As I round off my preparation for three sermons this Lord’s Day, I’ve been forced to think again of the ‘dangers of being positive’ or ‘criticism for being negative’.
If I’ve already raised your eyebrows, I wonder why that is? Perhaps you’ve fallen foul of some grumpy, gloomy pastors, or been lorded over by elders with hypercritical personalities.
Others may have been tainted by Peale’s ‘Power of Positive Thinking.’ Over-optimism is rife in parts of the West. Educationalists ban criticism as cultural taboo. Self-esteem gurus feed egos with applause.
At risk of being ‘jaundiced against joy’, I’ve often remarked how the ‘positivity police’ who cry ‘stop being negative’, are often among the most negative people I know. They say cheer up but rarely smile themselves.
To get onto something of substance, you might be wondering what has generated this blog on ‘prey to being positive.’ Well Scripture, I hope you notice, is supersaturated with negatives.
A fine example is the text that set me off. “Do not be conformed to this world”. To discover, discern, do & delight in God’s entire will, as living sacrifices, we must refuse to march to the drumbeat of our age.
Paul keeps step with Christ who was negative with no fault. “I am the Way, the Truth, & the Life. No-one comes to the Father but by me.” Not for negativity sake but to clarify truth & offer no escape.
Come to think of it, as John Murray points out, on the text of Romans 12.2, the negative of Paul is due to realism about sin. The problem with incessant grinning optimism is that it is totally unrealistic.
Apart from clarifying truth, promoting godliness & alerting us to sin, is another reason Stuart Olyott stated in an old article. Sinful human beings seem to understand negative better.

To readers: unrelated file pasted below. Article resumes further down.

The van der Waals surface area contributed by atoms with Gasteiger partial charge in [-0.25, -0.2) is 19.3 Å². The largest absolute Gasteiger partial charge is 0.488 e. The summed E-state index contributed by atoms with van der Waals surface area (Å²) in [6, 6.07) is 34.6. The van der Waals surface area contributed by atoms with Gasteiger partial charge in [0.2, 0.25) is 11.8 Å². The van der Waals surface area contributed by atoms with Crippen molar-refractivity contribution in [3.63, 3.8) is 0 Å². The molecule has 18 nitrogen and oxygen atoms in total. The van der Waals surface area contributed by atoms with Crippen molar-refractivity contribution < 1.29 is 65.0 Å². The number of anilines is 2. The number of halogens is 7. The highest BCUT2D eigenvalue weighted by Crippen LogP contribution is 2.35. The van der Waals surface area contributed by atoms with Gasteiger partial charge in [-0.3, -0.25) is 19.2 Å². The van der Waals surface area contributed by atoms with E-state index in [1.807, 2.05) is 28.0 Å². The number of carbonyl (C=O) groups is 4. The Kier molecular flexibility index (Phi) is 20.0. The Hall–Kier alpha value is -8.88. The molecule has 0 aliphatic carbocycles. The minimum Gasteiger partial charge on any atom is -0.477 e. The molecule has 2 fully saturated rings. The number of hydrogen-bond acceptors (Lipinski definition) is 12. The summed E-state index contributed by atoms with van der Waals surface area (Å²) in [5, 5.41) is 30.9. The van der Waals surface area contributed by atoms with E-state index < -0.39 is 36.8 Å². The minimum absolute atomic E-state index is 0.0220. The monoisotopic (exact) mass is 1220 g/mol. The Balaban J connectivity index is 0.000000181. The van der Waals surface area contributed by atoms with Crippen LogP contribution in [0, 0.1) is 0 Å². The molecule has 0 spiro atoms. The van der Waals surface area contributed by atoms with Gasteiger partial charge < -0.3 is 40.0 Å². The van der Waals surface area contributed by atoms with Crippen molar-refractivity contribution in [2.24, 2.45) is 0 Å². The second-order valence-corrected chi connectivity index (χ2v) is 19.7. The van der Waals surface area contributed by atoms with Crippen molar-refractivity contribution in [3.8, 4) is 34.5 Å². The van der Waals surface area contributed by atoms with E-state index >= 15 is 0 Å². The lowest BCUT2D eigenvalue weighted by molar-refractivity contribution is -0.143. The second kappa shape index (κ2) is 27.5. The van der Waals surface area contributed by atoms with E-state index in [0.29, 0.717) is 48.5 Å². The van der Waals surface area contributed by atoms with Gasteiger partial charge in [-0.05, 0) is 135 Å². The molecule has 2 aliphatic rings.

Heretics and ecumenists of course hate precision and definition. OK, I agree, truth does divide, but only in such a way that differentiates orthodox from heterodox [& 1st, 2nd & 3rd Bally-go-backwards!]
Let us also remember, or being true to my assertion, let us also beware, so as never to forget, the Gospel of Christ also unites us in truth, and builds up One Holy Apostolic Church in our faith, hope & love.
There’s clear ‘Theologic’ in Sinai’s prohibitions. ‘Thou shalt have no other gods before me ...make for thyself any graven image ...kill ...steal ...covet.’ We do tend to do these things so God says don’t!
How fascinating, too, that there are notable, ‘stand-out’, positives, like ‘Keeping the Sabbath Holy’ & ‘Give honour to your parents.’ How twisted we become when we turn these into negatives!
Just in case you think it’s just Moses, with a gloomy personality, the Sermon on the Mount, where liberals strangely feel at home, continues in the same vein, with a healthy string of negatives.
“Do not think I have come to abolish the law & the prophets.” The unrighteous are warned “you will never enter the Kingdom of Heaven.” Swearing is banned “Do not take an oath at all.” “Do not resist.”
If I’m now in danger of being too negative, never preach heaven if you do not warn of hell. Never preach blessing unless you threaten curse. Don’t omit wrath when you assure ‘no condemnation’.
I hope I’m not guilty of overstating the case. If anything, I think, the opposite is true. The sparkling Gospel diamond of God’s Grace of God in Christ, is best off-set by the black velvet backdrop of judgment.
So, in signing off for the Sabbath, let’s retain our biblical balance. John 14.6 speaks of the uniqueness of our King. Calvary’s ‘it is finished’ the very best negative that the world has ever heard.
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